Stroke

A stroke is a condition in which the brain cells suddenly die because of a lack of oxygen. This can be caused by an obstruction in the blood flow, or the rupture of an artery that feeds the brain. The patient may suddenly lose the ability to speak, there may be memory problems, or one side of the body can become paralyzed.

The two main types of stroke include ischemic stroke and hemorrhagic stroke

Ischemic stroke accounts for about three-quarters of all strokes and occurs when a blood clot, or thrombus, forms that blocks blood flow to part of the brain. If a blood clot forms somewhere in the body and breaks off to become free-floating, it is called an embolus. This wandering clot may be carried through the bloodstream to the brain where it can cause ischemic stroke.

A hemorrhagic stroke occurs when a blood vessel on the brain's surface ruptures and fills the space between the brain and skull with blood (subarachnoid hemorrhage) or when a defective artery in the brain bursts and fills the surrounding tissue with blood (cerebral hemorrhage).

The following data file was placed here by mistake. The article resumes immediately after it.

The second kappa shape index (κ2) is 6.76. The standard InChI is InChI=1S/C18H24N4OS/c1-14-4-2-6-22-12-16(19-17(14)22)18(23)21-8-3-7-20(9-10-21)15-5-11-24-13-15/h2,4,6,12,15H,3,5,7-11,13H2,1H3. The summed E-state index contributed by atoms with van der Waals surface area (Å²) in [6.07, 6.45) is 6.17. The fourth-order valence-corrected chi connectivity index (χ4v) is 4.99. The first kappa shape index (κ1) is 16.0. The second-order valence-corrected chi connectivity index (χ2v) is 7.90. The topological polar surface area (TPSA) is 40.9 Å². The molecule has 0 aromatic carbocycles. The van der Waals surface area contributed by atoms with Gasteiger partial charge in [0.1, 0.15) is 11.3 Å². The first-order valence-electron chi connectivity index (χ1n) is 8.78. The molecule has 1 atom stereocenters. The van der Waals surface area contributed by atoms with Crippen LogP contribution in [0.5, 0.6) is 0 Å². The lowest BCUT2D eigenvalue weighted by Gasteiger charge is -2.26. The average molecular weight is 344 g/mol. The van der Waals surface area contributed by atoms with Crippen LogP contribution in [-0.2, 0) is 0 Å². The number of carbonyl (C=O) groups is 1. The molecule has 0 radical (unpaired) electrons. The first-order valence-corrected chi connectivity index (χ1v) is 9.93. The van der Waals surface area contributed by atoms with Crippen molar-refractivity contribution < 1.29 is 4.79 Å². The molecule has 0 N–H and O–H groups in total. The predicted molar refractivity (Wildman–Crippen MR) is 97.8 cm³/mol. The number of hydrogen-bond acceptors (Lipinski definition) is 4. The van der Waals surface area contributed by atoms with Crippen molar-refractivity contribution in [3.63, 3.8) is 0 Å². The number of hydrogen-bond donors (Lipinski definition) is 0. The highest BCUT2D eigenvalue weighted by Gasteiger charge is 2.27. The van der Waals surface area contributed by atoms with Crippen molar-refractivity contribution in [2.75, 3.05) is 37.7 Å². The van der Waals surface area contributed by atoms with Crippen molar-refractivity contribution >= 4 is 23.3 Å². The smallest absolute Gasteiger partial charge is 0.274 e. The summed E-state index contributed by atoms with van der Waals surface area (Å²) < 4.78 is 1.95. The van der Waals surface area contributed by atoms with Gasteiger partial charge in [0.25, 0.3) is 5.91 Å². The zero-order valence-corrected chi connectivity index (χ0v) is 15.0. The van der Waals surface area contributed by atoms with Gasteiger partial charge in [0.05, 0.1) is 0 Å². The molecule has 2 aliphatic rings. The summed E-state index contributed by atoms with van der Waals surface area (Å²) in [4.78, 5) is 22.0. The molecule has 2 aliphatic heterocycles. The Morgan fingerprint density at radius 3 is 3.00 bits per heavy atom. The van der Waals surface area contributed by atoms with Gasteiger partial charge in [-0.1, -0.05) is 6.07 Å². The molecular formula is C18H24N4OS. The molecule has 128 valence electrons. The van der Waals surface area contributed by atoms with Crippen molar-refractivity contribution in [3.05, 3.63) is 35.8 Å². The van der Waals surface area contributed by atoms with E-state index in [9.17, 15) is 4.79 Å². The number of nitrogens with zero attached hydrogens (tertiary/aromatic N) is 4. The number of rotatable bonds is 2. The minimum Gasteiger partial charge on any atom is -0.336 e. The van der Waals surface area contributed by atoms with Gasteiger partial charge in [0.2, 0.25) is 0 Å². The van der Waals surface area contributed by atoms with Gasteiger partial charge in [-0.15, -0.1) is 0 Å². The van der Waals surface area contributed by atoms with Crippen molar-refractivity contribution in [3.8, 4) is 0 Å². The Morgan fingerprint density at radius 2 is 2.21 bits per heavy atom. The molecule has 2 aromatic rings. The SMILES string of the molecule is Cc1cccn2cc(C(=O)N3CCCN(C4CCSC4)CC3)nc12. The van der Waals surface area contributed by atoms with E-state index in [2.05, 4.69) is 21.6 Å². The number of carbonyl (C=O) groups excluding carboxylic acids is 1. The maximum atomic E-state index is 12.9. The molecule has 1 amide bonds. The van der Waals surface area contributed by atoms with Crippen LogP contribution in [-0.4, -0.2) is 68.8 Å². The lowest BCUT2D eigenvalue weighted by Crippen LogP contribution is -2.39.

Both types of stroke result in a lack of blood flow to the brain and a buildup of blood that puts too much pressure on the brain.

The outcome after a stroke depends on where the stroke occurs and how much of the brain is affected. Smaller strokes may result in minor problems, such as weakness in an arm or leg. Larger strokes may lead to paralysis or death. Many stroke patients are left with weakness on one side of the body, difficulty speaking, incontinence, and bladder problems. Both types of stroke result in a lack of blood flow to the brain and a buildup of blood that puts too much pressure on the brain.

Risk factors for stroke include the following

  • Age - as you get older your risk increases
  • Being male
  • A family history of stroke
  • High blood pressure
  • High cholesterol
  • Smoking cigarettes
  • Diabetes
  • Obesity and overweight
  • A previous stroke or transient ischemic attack (TIA)
  • High levels of homocysteine (an amino acid in blood)
  • Divorced men have a higher risk of stroke
  • Heavy use of alcohol
  • Depression

What causes stroke?

Ischemic strokes are ultimately caused by a thrombus or embolus that blocks blood flow to the brain. Blood clots (thrombus clots) usually occur in areas of the arteries that have been damaged by atherosclerosis from a buildup of plaques.

Hemorrhagic strokes can be caused by uncontrolled high blood pressure, a head injury, or aneurysms. High blood pressure is the most common cause of cerebral hemorrhage, as it causes small arteries inside the brain to burst.